The Muslim League also came in and lent political support to the still disorganised Muslims as the Hindu backlash through the Swadeshi movement aimed against the partition of Bengal further alienated both from each other. When the partition was annulled in 1911, it made Bengali Muslims bitter while Bengali Hindus saw it as a triumph. Separate electorate, which was proposed in 1906, soon became a reality; so, even the opportunity of a common identity in politics ceased to exist.

The failed Bengal Pact
CHITTA Ranjan Das, better known as CR Das, tried hard to change the relationship but failed. In 1924, he proposed the Bengal Pact so that affirmative action could bring Muslims at par with Hindus in Bengal while suggesting measures to reduce Hindu-Muslim conflicts and confrontations; but while naturally Muslims supported it, Hindus naturally turned it down. Barring this effort there has been none to deliver a practical formula for common politics.
But there is a conflict between Bengali Muslims of West and East Bengal too which is not much noticed. Fazlul Haq, who largely represented peasant interest, rich and poor, was a member of Nikhil Banga Krishak Samity but left it after failing to gain leadership. The people who left with him were almost all limited to East Bengal. He later founded the Krishak Praja Party (KPP) which contested the elections of 1937 and the seats he won were all except two in East Bengal. The Muslim League, on the other hand, was led by West Bengalis such as Suhrawardy — an upper class Urdu-speaking person and Abul Hashem, a zamindar scion from Burdwan.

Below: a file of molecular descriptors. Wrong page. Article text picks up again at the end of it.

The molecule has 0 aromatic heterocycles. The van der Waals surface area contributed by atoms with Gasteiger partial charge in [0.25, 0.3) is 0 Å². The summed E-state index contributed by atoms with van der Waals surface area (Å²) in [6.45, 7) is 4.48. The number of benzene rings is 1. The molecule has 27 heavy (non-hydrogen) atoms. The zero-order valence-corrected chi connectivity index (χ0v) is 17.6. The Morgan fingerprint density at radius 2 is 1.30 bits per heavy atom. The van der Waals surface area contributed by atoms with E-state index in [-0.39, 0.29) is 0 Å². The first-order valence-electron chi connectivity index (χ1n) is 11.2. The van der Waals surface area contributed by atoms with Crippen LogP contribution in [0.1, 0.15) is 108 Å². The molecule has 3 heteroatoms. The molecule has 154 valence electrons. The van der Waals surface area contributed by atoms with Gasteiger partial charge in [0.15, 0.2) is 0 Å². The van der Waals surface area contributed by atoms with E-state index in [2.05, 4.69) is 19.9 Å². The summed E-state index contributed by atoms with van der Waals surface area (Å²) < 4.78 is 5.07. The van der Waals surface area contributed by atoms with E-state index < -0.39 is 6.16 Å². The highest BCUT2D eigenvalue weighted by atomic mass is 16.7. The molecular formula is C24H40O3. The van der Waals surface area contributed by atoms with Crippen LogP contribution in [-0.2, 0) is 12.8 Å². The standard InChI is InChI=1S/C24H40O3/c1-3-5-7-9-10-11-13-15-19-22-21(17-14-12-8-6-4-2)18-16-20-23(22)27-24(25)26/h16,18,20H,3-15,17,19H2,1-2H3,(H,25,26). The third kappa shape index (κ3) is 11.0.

Both were involved with the United Bengal Movement, the first attempt to birth a Bengali state based on multi-nationalism but it didn’t get party support and later Bengali Hindus also rejected it.
Interestingly, both came to Dhaka three years after 1947. In a way, their absence helped the formation of the Awami Muslim League in 1949 which had significantly middle and lower middle class roots as most of the founders had peasant roots. In 1950, Permanent Settlement was ended in East Pakistan.
After 1947, we travelled towards 1971 and West Bengal was not part of that journey which led to Bangladesh. So although Bengali, we belonged to two separate historical and existential realities. Most West Bengalis think 1947 was ‘partition’ while East Bengalis think Kolkata should have been added to East Bengal.
Both do have cultural, social and other ties but both have grown up as part of two independent countries for the last half of a century and have had our own struggles and identity. West Bengal is part of India, a huge political identity and matter of pride these days for all Indians, and we are of another identity and it has hardly much to do with being a Bengali.
To Indians, the only country which is equal to them is Pakistan and not Bangladesh. We are sort of half of an India province. Indians admire Pakistanis as equals while Bangladeshis are the impoverished illegal migrants who populate the streets of India. If religion didn’t make us and Pakistanis brothers, why would language make us and West Bengalis the same?

Afsan Chowdhury is a journalist and researcher.